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Direct Mail Success – 7 Direct Mail Experts Reveal Their #1 Tip

Digital tools have revolutionized marketing. Today’s marketers have more data, more tools, and more channels to connect with prospects. SEO, inbound, email marketing, and social media have all left an indelible mark on the marketing landscape.

Marketers now have the tools to create multi-channel digital campaigns in minutes and gather prospect intelligence like website visits and email clicks. Digital marketing can also be measured much more accurately than traditional non-digital methods. Because of the obvious benefits of digital marketing, companies have focused their efforts in the digital sphere. As a result, email inboxes have grown progressively more crowded and content marketing noise levels are at an all time high.

This set of circumstances has reignited interest in direct mail marketing. Savvy marketers are incorporating direct mail into their marketing strategy once again in a bid to cut through the noise and get their message in front of prospects.

As the popularity of direct mail marketing grows once again, we decided to reach out to some of the leading thinkers in the space and ask them one question:

What is the single most important tip for direct mail success?

Read on for some valuable direct mail tips.

Pat McGrew

Pat is Director of Production Workflow Services at Keypoint IntelligenceLeveraging more than three decades as an evangelist for technology in communication, Pat McGrew uses her technical and marketing background to lead the industry toward optimized business process and information workflows. She has worked with companies to help them define their five-year plans, audited workflow processes, and developed sales team interventions and education programs. Working with customers and their clients, she works as an industry educator in production workflows to promote communication effectiveness.

What is the single most important direct mail tip for success?

Direct mail marketing is a bit of art and a bit of science. One without the other tends to produce results, but not the same level of response that results from well-designed marketing infused with smart use of geolocation, digital linking, and use of data that is insightful, but not intrusive.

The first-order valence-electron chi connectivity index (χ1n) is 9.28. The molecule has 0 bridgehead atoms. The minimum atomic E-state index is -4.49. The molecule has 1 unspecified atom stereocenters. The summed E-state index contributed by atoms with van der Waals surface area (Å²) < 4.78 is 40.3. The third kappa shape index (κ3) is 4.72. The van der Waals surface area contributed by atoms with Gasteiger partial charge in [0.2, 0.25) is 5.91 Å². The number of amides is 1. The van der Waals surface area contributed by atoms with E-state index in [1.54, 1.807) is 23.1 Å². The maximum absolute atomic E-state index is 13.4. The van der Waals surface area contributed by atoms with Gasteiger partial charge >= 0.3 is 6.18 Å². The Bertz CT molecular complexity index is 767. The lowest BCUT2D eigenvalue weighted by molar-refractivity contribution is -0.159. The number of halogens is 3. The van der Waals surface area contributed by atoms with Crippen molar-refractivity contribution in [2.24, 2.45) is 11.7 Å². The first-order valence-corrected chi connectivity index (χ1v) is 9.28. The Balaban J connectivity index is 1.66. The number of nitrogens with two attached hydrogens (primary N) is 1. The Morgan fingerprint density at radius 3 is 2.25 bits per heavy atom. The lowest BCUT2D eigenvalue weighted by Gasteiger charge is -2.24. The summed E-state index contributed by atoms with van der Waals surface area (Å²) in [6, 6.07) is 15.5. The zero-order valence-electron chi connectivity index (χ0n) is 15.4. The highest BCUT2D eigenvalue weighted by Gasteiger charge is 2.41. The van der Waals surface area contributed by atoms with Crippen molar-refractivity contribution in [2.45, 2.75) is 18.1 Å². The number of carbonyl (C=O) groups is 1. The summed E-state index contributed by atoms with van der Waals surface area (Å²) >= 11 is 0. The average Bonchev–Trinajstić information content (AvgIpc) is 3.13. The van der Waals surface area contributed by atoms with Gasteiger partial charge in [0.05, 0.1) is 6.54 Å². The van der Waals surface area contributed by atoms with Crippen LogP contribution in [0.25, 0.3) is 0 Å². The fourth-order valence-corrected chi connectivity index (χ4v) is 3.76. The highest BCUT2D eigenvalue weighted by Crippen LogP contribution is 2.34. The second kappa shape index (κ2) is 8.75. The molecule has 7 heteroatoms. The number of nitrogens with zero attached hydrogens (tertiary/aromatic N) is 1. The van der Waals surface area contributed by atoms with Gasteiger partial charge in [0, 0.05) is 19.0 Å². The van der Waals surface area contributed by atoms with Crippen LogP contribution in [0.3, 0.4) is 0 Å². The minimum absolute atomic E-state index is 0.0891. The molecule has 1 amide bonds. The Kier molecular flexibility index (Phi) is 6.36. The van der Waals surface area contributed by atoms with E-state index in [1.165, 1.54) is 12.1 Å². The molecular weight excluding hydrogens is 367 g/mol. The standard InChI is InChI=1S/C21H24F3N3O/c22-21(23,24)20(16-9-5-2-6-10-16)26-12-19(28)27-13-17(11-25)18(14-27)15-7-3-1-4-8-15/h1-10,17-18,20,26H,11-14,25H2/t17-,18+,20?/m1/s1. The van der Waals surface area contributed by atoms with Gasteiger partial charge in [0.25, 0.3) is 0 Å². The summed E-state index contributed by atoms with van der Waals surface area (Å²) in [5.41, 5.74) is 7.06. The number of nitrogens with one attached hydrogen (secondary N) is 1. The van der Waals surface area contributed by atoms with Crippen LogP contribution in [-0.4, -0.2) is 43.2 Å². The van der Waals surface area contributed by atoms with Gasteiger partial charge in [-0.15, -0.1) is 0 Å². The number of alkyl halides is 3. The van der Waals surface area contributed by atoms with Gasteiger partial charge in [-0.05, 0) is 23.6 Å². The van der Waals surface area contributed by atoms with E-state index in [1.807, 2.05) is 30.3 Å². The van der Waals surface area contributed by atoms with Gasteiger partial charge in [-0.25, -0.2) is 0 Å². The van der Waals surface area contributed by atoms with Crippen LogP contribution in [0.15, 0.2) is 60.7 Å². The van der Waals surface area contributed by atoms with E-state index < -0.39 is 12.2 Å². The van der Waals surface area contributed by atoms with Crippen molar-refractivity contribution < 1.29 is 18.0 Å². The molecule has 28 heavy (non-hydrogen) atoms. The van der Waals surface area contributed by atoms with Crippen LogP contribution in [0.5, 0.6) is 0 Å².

For those charged with developing a direct mail campaign, take the time to look at your own post box. What intrigues you? What do you set aside to look at and what goes immediately into the recycle? Think about format sizes, paper weights and feel, and color. Consider your message and match your message to a design plan. Never tried a map? You should! Communicating regulatory information or business offers? That design is likely different from a retailer enticing customers into a store or to an online portal.

For those charged with approving campaigns, take fear off the table. “We’ve never done that before” is not a reason to keep doing the same thing. In direct mail marketing risks generally pay off. If you haven’t tried mining your own data to learn who buys what, and when, or tried to use your data to resurrect lapse relationships, these are all investments that can payoff with direct mail as the communication device. When you can, try new ways to communicate in print, link to your online presence, and use your own data to inform how you communicate to your customers and prospects. It generally pays off.

The path to direct mail success is to be fearless. Try pilot campaigns. Test ideas with small cohorts. And most of all, remember that your mail services provider is often your best resource for ideas.  

Holly Gerberich

Holly is a marketing consultant and owner of Gerberich Growth Strategies. She is a smart, passionate, and creative marketing professional with more than 15 years of marketing experience in agencies, associations, and nonprofit groups both in the United States and abroad.

Her specializations include the development of strategic marketing strategies, branding, digital strategies, market positioning, brand management, asset management and marketing analytics. She excels at taking on the role of Marketing Director and running seamless online and offline programs that incorporate a variety of channels – each client is slightly different.